It isn't uncommon for behaviors to be bumpy after an extended break. We are always pleased if the class reconvenes with strong stamina and purpose, but experience has proven that we usually need a little refresher to get things sailing smoothly again.
We sometimes start a focus lesson with the question "What are you noticing?" Students have often recognized the decline in behavior and can offer suggestions to get things back on track.
One thing that always helps is to revisit the I-charts we created together when Daily 5 was being launched. Revisiting and even editing these foundations of independence is usually enough, but if it isn't, we repeat the 10 Steps to Independence.
Sometimes we observe to determine if a specific Daily 5 choice is the source of the trouble. If Read to Someone or Word Work is the problem area (these are usually the culprits in our rooms), we share with students that this option will be temporarily removed until behavior gets back on track. If the trouble isn't a Daily 5 choice, but is caused by one or two students, limiting their selections can really motivate them to regain their composure and independence without penalizing the whole class.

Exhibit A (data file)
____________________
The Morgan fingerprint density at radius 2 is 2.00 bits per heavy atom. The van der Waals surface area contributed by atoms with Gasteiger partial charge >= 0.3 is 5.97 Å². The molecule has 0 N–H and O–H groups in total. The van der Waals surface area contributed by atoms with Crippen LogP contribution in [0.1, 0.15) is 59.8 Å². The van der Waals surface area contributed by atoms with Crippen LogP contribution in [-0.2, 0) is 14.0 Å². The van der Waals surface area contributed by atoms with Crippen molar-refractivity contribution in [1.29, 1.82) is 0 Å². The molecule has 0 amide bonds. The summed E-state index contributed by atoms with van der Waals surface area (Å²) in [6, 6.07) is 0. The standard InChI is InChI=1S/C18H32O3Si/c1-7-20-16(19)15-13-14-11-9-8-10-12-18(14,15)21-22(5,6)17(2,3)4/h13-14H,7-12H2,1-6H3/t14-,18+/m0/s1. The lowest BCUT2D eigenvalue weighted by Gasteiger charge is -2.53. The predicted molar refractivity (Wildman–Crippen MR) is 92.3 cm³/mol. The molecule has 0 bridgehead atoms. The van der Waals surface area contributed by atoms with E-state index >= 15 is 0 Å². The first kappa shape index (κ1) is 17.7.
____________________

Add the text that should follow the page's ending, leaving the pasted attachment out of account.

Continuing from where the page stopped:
When we keep expectations high and communicate them clearly, the class soon returns to the happy hum of purposeful work that we know and love.